Microsoft HoloLens will be (unsurprisingly) expensive

Whether you’re thinking about new Lumia flagships or just Windows 10 itself, it’s easy to find reasons to be excited about upcoming Microsoft products. But there’s one that’s captured the minds of the tech community maybe more than any other in recent memory, the incredibly futuristic, all-sorts-of-ambitious HoloLens. The more we learn about the hardware that goes into this headset, and the more we hear about what it promises to allow us to do, the easier it is to become enraptured with its possibilities. But there’s still a lot we don’t know about HoloLens, including what could prove to be the most important question for many of its fans: pricing. Are we talking some Google-Glass-level $1500 price tag? Something that squeezes in under $1000? Is there any realistic chance of it being even more affordable still? While we don’t yet have anything close to a firm answer, a recent New York Times profile on HoloLens and the internal Microsoft changes that allowed it to happen in the first place offers some fresh glimpses into how it might hit market.

The whole piece provides some interesting insight into how Satya Nadella is reshaping Microsoft culture to be more collaborative, efficient, and willing to take risks, but we’re most concerned with what all that means for HoloLens.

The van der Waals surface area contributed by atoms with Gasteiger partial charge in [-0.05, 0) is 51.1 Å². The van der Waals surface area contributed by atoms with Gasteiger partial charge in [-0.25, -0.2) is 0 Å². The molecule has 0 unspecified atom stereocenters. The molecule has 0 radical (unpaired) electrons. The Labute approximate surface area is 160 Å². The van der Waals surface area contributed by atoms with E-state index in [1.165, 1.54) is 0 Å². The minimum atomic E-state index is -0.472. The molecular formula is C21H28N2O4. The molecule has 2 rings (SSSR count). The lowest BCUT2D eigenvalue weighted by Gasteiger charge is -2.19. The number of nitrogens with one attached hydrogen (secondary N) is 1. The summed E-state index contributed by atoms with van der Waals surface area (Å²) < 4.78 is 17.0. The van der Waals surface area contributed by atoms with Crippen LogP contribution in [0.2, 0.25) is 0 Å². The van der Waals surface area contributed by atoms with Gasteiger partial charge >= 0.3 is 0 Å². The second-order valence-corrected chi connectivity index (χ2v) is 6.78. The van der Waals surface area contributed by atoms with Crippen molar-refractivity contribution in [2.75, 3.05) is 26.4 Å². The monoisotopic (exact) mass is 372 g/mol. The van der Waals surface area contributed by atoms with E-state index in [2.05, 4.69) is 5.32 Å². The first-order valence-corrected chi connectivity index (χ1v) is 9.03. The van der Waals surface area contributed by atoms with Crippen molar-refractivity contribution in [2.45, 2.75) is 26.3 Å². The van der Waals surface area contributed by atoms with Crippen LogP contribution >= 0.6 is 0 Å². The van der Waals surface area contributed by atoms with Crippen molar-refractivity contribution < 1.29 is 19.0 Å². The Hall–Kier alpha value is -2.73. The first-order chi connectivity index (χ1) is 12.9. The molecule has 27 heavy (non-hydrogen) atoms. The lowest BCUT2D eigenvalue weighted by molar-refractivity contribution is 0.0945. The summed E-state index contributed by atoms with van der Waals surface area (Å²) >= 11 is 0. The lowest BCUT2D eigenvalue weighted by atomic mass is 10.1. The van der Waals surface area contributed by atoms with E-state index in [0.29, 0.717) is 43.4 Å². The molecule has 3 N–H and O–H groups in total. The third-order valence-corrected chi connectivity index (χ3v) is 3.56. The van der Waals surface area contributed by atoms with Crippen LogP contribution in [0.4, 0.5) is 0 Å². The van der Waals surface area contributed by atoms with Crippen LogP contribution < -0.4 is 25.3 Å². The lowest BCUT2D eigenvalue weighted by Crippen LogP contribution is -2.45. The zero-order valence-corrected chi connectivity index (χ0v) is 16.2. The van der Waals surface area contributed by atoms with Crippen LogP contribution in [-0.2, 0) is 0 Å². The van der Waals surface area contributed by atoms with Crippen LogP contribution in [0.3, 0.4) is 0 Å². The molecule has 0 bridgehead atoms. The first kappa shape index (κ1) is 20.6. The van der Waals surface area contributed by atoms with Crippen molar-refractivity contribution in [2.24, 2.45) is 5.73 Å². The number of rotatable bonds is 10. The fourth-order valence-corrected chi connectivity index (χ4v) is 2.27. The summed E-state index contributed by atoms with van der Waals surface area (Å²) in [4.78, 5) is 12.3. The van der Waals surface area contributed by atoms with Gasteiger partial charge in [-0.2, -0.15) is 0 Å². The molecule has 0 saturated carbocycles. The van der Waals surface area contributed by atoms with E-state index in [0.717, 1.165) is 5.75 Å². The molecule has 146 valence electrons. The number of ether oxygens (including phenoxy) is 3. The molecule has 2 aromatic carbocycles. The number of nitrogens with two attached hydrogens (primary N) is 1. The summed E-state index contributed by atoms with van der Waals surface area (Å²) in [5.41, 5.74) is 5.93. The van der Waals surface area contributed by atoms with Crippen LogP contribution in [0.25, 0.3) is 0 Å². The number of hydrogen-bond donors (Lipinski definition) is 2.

The news we get about HoloLens pricing is open-ended and more than a little vague, but it gives us a starting point: HoloLens is supposed to cost more than a curent-gen game console. With both the PlayStation 4 and Microsoft’s own Xbox One selling for $400 and up, we have a baseline for possible HoloLens pricing. Admittedly, we’d already have assumed it would fetch quite a bit more than that, but given how little’s been said about sales plans to date, we’ll take any info we can get.

As for a release date, all we know is that Microsoft intends to make HoloLens available in the same general timeframe as the Windows 10 retail launch, but with platforms like the PC and phone not set to all get Windows 10 at once, that’s also a pretty wide window to work with.

Source: The New York Times
Via: BGR

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About The Author
Stephen Schenck
Stephen has been writing about electronics since 2008, which only serves to frustrate him that he waited so long to combine his love of gadgets and his degree in writing. In his spare time, he collects console and arcade game hardware, is a motorcycle enthusiast, and enjoys trapping blue crabs. Stephen's first mobile device was a 624 MHz Dell Axim X30, which he's convinced is still a viable platform. Stephen longs for a market where phones are sold independently of service, and bandwidth is cheap and plentiful; he's not holding his breath. In the meantime, he devours smartphone news and tries to sort out the juicy bits Read more about Stephen Schenck!